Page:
How to celebrate war crimes: a four-point guide

Croatia shows the world how to get away with murder.

Jason Harrington

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Topics Politics

Last week, Croatia gave the world an instructive lesson in how to celebrate war crimes. The occasion was the twentieth-anniversary commemoration of ‘Operation Storm’, the 1995 military offensive that expelled around 200,000 Serbs from the Krajina region of Croatia, killing about 2,000 of them in the process. Here I distil Croatia’s lesson into a handy four-point guide for states wishing to give themselves a hearty pat on the back for past atrocities.

Serbian politicians should take note. Serbia has been getting this wrong for years, which perhaps explains why Croatia has been welcomed as a member of the EU and NATO while Serbia has not.

1) Be as belligerent as possible

When a potentially embarrassing wartime anniversary comes around, don’t apologise; get aggressive! Consider staging a big military parade like the one held in Croatia’s capital Zagreb last week, complete with tanks and armoured vehicles. Celebrating your attack on civilians as a great military victory sets just the right tone.

You can then follow this up with some more popular events like the concert held in the Krajina city of Knin last Wednesday, where crowds chanted ‘Kill the Serbs’ and ‘We Croats don’t drink wine, we drink the blood of Chetniks [Serbs] from Knin’.

Whatever you do, don’t go in for any apologetic ‘reconciliation’ nonsense. Serbia’s prime minister Aleksandar Vucic found this out the hard way last month, when he attended a ceremony to mark the twentieth anniversary of the Srebrenica massacre. Apologising for what he called a ‘monstrous crime’ and blathering on about his ‘policy of reconciliation’, Vucic was stoned by an angry crowd chanting ‘Allahu Akbar’. Well, duh! If only he’d taken a leaf out of Croatia’s book.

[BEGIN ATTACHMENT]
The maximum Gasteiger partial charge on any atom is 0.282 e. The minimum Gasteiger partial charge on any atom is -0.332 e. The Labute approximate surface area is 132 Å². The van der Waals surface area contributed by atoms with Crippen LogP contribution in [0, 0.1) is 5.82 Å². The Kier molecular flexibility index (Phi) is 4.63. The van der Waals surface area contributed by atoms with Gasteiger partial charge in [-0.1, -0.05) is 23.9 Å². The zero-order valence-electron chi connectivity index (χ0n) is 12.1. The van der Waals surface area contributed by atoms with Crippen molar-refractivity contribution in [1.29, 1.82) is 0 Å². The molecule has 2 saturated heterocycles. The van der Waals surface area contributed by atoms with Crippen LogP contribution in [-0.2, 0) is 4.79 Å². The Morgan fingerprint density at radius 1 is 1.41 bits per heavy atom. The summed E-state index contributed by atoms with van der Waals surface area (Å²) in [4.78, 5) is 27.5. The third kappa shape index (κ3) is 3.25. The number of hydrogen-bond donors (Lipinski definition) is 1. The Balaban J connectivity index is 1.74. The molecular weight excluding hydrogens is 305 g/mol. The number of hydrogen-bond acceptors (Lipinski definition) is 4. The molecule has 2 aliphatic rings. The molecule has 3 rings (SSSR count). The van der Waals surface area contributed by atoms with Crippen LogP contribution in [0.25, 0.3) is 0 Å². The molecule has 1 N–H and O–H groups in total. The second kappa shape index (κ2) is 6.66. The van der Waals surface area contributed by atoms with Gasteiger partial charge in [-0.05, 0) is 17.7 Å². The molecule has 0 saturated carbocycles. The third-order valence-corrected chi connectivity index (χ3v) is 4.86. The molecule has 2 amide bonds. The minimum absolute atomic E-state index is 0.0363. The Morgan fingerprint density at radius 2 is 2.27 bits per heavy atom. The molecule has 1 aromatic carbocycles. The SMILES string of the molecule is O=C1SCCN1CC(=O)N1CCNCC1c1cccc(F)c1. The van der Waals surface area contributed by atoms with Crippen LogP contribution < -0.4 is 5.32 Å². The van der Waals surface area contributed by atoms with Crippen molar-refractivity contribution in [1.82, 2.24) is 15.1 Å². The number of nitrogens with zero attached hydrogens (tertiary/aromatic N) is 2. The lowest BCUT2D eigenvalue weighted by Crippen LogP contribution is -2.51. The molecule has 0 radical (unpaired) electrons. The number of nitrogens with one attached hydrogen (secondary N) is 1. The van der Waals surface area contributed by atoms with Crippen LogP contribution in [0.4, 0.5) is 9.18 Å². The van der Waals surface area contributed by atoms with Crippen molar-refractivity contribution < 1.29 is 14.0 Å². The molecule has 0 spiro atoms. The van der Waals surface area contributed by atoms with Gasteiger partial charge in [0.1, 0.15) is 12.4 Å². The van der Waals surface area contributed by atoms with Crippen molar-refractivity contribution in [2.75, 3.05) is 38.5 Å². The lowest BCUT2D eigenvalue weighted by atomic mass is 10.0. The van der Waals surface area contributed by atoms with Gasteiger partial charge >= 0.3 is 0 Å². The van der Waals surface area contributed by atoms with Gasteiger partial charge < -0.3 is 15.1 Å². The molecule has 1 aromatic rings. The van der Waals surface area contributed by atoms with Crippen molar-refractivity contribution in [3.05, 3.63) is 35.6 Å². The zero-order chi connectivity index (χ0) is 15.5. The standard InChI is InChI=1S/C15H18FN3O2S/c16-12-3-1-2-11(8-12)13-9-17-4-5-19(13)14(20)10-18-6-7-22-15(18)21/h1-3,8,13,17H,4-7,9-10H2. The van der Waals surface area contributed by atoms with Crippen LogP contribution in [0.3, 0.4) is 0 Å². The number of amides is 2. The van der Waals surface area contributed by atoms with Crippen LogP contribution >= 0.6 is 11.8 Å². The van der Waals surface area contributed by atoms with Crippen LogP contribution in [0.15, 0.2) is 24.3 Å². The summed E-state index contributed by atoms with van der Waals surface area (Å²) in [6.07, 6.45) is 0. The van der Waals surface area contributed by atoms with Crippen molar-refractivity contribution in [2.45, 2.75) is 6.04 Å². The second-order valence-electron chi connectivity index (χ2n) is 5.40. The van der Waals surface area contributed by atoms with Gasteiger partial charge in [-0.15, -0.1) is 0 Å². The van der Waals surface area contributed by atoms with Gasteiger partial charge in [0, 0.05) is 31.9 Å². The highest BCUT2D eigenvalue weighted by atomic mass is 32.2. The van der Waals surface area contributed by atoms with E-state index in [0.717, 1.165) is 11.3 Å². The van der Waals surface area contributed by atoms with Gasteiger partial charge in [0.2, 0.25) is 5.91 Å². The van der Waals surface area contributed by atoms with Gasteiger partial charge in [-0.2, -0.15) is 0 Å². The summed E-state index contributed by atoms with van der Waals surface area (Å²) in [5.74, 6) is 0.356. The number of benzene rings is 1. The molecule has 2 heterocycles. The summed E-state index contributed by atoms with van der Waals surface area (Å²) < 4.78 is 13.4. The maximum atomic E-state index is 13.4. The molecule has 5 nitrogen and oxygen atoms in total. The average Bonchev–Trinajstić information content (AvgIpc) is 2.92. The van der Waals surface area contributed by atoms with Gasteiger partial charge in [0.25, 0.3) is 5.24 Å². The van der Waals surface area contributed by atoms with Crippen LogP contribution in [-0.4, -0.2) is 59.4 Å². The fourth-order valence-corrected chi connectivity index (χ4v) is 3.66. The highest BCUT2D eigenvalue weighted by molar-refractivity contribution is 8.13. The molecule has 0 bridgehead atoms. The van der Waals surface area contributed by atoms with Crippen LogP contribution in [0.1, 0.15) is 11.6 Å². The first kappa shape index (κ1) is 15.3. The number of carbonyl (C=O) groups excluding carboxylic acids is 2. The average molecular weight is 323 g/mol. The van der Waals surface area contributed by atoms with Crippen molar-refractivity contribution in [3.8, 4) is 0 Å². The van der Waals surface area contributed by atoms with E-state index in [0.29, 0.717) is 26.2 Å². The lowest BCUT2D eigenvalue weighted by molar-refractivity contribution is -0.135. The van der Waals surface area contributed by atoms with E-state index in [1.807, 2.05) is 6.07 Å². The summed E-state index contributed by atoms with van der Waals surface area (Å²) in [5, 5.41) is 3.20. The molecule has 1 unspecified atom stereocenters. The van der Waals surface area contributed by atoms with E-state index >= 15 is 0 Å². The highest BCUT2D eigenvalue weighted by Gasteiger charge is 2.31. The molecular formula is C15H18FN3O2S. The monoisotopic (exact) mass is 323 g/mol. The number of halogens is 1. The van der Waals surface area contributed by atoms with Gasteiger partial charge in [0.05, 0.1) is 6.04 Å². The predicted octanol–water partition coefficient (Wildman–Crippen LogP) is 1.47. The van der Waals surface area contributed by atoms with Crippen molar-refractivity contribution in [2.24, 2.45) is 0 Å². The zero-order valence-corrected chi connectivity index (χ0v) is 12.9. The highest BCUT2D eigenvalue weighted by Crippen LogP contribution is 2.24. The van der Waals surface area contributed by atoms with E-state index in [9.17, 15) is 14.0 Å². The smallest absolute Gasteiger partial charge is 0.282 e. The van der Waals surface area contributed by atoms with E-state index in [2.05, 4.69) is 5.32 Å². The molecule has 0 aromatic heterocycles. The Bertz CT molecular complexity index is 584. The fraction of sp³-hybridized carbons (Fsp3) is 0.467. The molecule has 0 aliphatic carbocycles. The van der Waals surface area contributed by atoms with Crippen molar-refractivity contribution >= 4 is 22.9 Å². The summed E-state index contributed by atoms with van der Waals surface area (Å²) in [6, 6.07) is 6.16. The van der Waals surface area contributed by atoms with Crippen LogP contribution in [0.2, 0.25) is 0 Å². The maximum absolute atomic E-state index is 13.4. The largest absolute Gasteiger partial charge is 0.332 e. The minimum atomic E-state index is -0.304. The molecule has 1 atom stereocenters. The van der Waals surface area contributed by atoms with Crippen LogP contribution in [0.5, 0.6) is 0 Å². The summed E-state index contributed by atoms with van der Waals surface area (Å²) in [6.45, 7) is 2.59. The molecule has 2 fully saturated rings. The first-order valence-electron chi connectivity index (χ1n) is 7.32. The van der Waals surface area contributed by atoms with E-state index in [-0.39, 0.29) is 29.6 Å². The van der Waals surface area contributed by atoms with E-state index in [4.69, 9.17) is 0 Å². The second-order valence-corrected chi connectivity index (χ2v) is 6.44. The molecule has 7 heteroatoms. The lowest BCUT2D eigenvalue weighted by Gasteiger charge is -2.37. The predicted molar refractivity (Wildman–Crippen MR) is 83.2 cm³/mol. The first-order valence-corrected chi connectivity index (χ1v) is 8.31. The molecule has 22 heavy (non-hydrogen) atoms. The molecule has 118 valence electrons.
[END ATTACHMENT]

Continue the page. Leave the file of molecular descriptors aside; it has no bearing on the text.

2) Be proud of your fascist past

Croatia is a world leader in this department, having revived the flag, currency and other symbols of its Second World War pro-Nazi Ustase government in the early 1990s. Of course, it can backfire, as Croatian footballer Josip Simunic found when he was sanctioned for sharing some fascist salutes and chants with an enthusiastic home crowd at a World Cup qualifying match in November 2013. There was also the embarrassing incident of a swastika imprinted on the turf at a June 2015 European Championships qualifier. The whole happy-fascism thing generally goes down better with a domestic audience than an international one. But don’t worry too much: if foreigners don’t get it, you can always mutter something about ancient medieval symbolism and national identity.

Serbs have again got this terribly wrong. Having been branded as Nazis throughout the 1990s and beyond, they have wasted a lot of energy trying to rebut and repudiate what they regard as a slur on their national character. To be fair, it is difficult to see how they could have done much better, since Serbia is in the tricky position of not having a fascist past to celebrate: whereas the Nazis were welcomed by euphoric crowds when they rolled into Zagreb in 1941, they had to bomb Belgrade into submission. No doubt the Serbs are kicking themselves now for all that ‘anti-fascist resistance’ rubbish.